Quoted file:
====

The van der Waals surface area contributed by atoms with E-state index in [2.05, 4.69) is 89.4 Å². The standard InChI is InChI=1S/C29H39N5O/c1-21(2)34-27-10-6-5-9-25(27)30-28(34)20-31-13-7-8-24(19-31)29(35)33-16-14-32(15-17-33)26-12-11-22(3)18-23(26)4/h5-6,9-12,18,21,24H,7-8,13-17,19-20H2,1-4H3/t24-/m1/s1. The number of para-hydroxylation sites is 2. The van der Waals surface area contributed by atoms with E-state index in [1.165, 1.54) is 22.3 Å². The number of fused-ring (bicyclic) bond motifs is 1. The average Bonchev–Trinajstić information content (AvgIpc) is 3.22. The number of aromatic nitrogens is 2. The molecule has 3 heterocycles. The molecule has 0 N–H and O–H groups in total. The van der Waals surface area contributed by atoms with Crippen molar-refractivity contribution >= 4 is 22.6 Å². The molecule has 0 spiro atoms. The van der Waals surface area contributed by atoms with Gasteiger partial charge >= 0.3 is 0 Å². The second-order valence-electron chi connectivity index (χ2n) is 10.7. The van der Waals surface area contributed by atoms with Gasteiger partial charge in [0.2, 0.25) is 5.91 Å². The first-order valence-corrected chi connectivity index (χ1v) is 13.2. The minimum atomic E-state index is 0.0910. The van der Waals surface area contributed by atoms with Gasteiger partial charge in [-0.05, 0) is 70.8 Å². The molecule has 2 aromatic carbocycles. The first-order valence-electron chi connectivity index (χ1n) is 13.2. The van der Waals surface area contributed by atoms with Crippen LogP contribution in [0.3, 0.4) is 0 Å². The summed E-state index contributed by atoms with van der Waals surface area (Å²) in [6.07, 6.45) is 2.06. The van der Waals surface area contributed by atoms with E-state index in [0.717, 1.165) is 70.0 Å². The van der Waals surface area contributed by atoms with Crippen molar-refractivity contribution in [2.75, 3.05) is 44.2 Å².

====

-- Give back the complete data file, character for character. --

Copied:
The van der Waals surface area contributed by atoms with E-state index in [2.05, 4.69) is 89.4 Å². The standard InChI is InChI=1S/C29H39N5O/c1-21(2)34-27-10-6-5-9-25(27)30-28(34)20-31-13-7-8-24(19-31)29(35)33-16-14-32(15-17-33)26-12-11-22(3)18-23(26)4/h5-6,9-12,18,21,24H,7-8,13-17,19-20H2,1-4H3/t24-/m1/s1. The number of para-hydroxylation sites is 2. The van der Waals surface area contributed by atoms with E-state index in [1.165, 1.54) is 22.3 Å². The number of fused-ring (bicyclic) bond motifs is 1. The average Bonchev–Trinajstić information content (AvgIpc) is 3.22. The number of aromatic nitrogens is 2. The molecule has 3 heterocycles. The molecule has 0 N–H and O–H groups in total. The van der Waals surface area contributed by atoms with Crippen molar-refractivity contribution >= 4 is 22.6 Å². The molecule has 0 spiro atoms. The van der Waals surface area contributed by atoms with Gasteiger partial charge >= 0.3 is 0 Å². The second-order valence-electron chi connectivity index (χ2n) is 10.7. The van der Waals surface area contributed by atoms with Gasteiger partial charge in [0.2, 0.25) is 5.91 Å². The first-order valence-corrected chi connectivity index (χ1v) is 13.2. The minimum atomic E-state index is 0.0910. The van der Waals surface area contributed by atoms with Gasteiger partial charge in [-0.05, 0) is 70.8 Å². The molecule has 2 aromatic carbocycles. The first-order valence-electron chi connectivity index (χ1n) is 13.2. The van der Waals surface area contributed by atoms with Crippen LogP contribution in [0.3, 0.4) is 0 Å². The summed E-state index contributed by atoms with van der Waals surface area (Å²) in [6.07, 6.45) is 2.06. The van der Waals surface area contributed by atoms with E-state index in [0.717, 1.165) is 70.0 Å². The van der Waals surface area contributed by atoms with Crippen molar-refractivity contribution in [2.75, 3.05) is 44.2 Å².